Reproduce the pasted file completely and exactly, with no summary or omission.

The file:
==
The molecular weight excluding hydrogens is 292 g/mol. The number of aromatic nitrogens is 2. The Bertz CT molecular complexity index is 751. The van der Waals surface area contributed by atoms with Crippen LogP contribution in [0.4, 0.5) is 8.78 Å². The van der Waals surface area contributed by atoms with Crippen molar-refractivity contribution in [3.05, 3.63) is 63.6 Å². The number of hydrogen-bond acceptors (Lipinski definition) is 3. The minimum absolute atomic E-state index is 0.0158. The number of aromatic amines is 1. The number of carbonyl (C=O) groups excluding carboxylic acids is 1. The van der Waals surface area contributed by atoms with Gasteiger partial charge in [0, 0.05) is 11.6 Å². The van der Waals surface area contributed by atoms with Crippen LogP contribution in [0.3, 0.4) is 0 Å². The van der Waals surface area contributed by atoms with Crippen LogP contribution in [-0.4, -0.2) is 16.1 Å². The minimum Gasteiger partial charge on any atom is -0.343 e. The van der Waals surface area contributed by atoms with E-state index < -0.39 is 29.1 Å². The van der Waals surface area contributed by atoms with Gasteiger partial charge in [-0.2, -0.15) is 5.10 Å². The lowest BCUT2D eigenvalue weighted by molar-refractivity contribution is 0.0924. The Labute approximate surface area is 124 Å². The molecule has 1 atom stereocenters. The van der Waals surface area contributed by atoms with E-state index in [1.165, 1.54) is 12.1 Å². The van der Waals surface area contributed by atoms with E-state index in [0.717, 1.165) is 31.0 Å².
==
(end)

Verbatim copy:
The molecular weight excluding hydrogens is 292 g/mol. The number of aromatic nitrogens is 2. The Bertz CT molecular complexity index is 751. The van der Waals surface area contributed by atoms with Crippen LogP contribution in [0.4, 0.5) is 8.78 Å². The van der Waals surface area contributed by atoms with Crippen molar-refractivity contribution in [3.05, 3.63) is 63.6 Å². The number of hydrogen-bond acceptors (Lipinski definition) is 3. The minimum absolute atomic E-state index is 0.0158. The number of aromatic amines is 1. The number of carbonyl (C=O) groups excluding carboxylic acids is 1. The van der Waals surface area contributed by atoms with Gasteiger partial charge in [0, 0.05) is 11.6 Å². The van der Waals surface area contributed by atoms with Crippen LogP contribution in [0.3, 0.4) is 0 Å². The van der Waals surface area contributed by atoms with Crippen LogP contribution in [-0.4, -0.2) is 16.1 Å². The minimum Gasteiger partial charge on any atom is -0.343 e. The van der Waals surface area contributed by atoms with E-state index < -0.39 is 29.1 Å². The van der Waals surface area contributed by atoms with Gasteiger partial charge in [-0.2, -0.15) is 5.10 Å². The lowest BCUT2D eigenvalue weighted by molar-refractivity contribution is 0.0924. The Labute approximate surface area is 124 Å². The molecule has 1 atom stereocenters. The van der Waals surface area contributed by atoms with E-state index in [1.165, 1.54) is 12.1 Å². The van der Waals surface area contributed by atoms with E-state index in [0.717, 1.165) is 31.0 Å².